Dr. Samir Sinha, director of geriatrics at Sinai Health System and the University Health Network in Toronto, says the key concern in continuing care homes is staffing shortages. (Ousama Farag/CBC)

Staffing shortages

The key concern during the Omicron-driven wave is staffing shortages due to so many workers in isolation, according to Sinha.

"We're more concerned that the level of isolation and lack of care that residents will experience during this wave is more likely going to cause harm and kill them as opposed to COVID-19 itself," he said.

It's a worry echoed by families with loved ones in these homes.

"We're still allowed to come visit, which is nice and I think essential for their mental health and well-being," said Nina Vaughan. Her mother Dorothy, 83, lives in the McKenzie Towne retirement residence.

Vaughan is concerned about staffing levels.

"They're short. So things like the amount of showers or baths that a resident might get are reduced. Or the staff aren't getting any breaks. So you can really see the fatigue setting in with them. So that's worrisome for their mental health, too."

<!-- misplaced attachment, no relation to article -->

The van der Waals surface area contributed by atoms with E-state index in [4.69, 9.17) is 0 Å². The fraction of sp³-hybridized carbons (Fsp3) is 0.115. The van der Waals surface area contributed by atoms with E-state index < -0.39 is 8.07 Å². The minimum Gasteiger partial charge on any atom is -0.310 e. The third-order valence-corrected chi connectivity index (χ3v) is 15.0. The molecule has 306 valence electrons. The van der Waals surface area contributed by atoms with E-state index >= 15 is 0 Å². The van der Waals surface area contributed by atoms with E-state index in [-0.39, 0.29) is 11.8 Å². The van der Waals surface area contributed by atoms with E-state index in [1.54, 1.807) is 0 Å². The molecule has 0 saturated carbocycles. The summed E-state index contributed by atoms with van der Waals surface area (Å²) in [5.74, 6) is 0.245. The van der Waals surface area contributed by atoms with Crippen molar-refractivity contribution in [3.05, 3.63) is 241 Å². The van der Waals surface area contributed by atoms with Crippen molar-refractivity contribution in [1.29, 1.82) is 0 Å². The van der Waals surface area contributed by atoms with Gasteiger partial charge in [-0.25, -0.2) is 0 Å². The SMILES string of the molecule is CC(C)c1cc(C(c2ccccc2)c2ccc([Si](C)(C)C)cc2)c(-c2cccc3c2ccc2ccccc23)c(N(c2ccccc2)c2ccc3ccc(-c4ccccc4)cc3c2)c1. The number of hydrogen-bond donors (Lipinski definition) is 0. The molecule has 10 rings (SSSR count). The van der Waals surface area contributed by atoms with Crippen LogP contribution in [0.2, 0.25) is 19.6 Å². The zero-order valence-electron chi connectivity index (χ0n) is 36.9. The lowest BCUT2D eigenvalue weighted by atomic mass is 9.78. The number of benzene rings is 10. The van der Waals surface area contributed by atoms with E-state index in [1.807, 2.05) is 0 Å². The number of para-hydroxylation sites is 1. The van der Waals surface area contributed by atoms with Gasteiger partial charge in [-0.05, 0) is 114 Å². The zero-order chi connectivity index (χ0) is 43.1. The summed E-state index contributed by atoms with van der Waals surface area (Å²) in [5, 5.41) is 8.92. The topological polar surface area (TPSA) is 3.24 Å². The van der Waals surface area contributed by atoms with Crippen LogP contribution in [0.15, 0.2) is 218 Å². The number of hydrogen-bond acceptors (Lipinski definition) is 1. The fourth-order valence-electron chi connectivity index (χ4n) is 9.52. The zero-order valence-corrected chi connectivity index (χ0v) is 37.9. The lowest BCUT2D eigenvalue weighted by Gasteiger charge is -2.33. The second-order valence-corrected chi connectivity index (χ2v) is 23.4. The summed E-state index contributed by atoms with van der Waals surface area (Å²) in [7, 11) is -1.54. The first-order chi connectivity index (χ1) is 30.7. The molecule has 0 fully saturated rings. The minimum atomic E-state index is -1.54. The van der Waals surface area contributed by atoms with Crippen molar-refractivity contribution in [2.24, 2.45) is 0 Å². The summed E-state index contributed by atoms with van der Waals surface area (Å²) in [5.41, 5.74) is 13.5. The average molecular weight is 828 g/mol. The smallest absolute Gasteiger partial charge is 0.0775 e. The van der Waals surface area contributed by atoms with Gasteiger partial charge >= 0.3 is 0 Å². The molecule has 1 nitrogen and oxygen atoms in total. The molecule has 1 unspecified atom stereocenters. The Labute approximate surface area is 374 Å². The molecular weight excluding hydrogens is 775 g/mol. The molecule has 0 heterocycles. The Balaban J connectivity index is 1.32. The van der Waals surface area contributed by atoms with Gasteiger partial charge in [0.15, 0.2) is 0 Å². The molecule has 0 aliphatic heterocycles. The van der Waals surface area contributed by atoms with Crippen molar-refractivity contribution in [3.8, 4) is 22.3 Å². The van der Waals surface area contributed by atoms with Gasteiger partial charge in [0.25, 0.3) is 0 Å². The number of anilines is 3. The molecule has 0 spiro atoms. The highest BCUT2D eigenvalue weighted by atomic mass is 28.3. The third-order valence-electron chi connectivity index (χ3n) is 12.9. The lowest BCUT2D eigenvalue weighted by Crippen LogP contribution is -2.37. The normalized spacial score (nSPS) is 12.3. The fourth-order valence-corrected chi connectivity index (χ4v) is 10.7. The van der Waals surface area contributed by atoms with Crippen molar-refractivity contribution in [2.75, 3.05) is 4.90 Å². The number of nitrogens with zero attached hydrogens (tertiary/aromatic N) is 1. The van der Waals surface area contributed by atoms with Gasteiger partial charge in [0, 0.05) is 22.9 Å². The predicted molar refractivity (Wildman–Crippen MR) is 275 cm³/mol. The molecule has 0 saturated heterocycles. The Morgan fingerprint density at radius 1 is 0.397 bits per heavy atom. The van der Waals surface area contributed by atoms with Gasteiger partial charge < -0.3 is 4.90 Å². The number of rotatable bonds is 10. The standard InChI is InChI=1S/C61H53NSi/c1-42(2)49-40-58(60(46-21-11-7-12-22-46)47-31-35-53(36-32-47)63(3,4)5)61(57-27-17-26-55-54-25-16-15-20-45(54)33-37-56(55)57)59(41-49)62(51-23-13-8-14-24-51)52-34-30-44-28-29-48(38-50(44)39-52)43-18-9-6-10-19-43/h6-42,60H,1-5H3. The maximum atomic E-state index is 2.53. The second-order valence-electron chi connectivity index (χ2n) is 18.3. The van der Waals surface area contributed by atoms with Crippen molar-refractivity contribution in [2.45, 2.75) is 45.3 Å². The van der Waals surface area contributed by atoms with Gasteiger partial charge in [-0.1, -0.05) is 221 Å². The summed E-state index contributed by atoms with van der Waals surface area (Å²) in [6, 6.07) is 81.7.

Vaughan said she is confident her mother is receiving good care at the moment. 

"But if the numbers of staff out sick increase exponentially like the virus is, then I think we're going to be in trouble here pretty quick."

Nina Vaughan's mother, Dorothy, lives at the McKenzie Towne retirement residence, one of 222 facilities with outbreaks in the province. (Nina Vaughan)

Morishita agrees.

"Even though from a severe outcome standpoint, that may not be a driving force, just overall care — the quality of care within our sites — could come under additional stress if staffing is dramatically decreased," he said.

Preserving staffing and maintaining care are a key focus for Mike Conroy, president and CEO of the Brenda Strafford Foundation, which operates five care homes in the Calgary area. All of them are experiencing outbreaks.

Both residents and staff, he said, are experiencing milder symptoms with Omicron.

"We've had over 80 staff that have tested positive [during this wave]. Thankfully, over 60 have recovered and now returned," he said.

Conroy estimates between five and 10 per cent of the workforce in his facilities have been impacted.

"If we have a large number of staff that have to go home regardless of the low level of symptoms, that affects the workforce. So we've tried to be proactive and overhire and overstaff in anticipation," said Conroy.

In addition to regular rapid testing of residents, staff and visitors, at the end of January the organization is bringing in a mandate that all workers must have three doses of the vaccine rather than just two.


Jennifer Lee


Jennifer Lee is a CBC News reporter based in Calgary. She worked at CBC Toronto, Saskatoon and Regina, before landing in Calgary in 2002. If you have a health or human interest story to share, let her know.